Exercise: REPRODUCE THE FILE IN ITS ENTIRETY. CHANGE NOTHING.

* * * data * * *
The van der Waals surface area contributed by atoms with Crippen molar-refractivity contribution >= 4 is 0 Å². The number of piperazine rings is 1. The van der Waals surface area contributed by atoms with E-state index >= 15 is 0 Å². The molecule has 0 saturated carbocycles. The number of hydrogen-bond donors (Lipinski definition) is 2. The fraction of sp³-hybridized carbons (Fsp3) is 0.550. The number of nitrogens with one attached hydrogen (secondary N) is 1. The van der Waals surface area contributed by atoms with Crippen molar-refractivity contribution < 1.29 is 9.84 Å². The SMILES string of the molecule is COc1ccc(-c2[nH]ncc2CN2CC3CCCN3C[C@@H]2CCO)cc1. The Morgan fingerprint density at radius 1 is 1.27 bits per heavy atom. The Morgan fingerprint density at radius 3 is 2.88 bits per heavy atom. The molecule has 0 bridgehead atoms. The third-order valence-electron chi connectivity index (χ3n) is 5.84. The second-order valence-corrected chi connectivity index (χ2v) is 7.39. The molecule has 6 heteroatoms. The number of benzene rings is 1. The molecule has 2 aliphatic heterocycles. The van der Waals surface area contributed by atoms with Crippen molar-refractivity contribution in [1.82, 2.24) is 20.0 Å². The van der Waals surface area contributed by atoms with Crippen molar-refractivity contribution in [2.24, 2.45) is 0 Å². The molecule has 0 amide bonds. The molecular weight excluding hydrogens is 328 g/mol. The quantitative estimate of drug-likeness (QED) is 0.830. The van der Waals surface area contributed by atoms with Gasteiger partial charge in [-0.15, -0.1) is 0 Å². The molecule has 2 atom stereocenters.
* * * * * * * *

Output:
The van der Waals surface area contributed by atoms with Crippen molar-refractivity contribution >= 4 is 0 Å². The number of piperazine rings is 1. The van der Waals surface area contributed by atoms with E-state index >= 15 is 0 Å². The molecule has 0 saturated carbocycles. The number of hydrogen-bond donors (Lipinski definition) is 2. The fraction of sp³-hybridized carbons (Fsp3) is 0.550. The number of nitrogens with one attached hydrogen (secondary N) is 1. The van der Waals surface area contributed by atoms with Crippen molar-refractivity contribution < 1.29 is 9.84 Å². The SMILES string of the molecule is COc1ccc(-c2[nH]ncc2CN2CC3CCCN3C[C@@H]2CCO)cc1. The Morgan fingerprint density at radius 1 is 1.27 bits per heavy atom. The Morgan fingerprint density at radius 3 is 2.88 bits per heavy atom. The molecule has 0 bridgehead atoms. The third-order valence-electron chi connectivity index (χ3n) is 5.84. The second-order valence-corrected chi connectivity index (χ2v) is 7.39. The molecule has 6 heteroatoms. The number of benzene rings is 1. The molecule has 2 aliphatic heterocycles. The van der Waals surface area contributed by atoms with Crippen molar-refractivity contribution in [1.82, 2.24) is 20.0 Å². The van der Waals surface area contributed by atoms with Crippen molar-refractivity contribution in [2.24, 2.45) is 0 Å². The molecule has 0 amide bonds. The molecular weight excluding hydrogens is 328 g/mol. The quantitative estimate of drug-likeness (QED) is 0.830. The van der Waals surface area contributed by atoms with Gasteiger partial charge in [-0.15, -0.1) is 0 Å². The molecule has 2 atom stereocenters.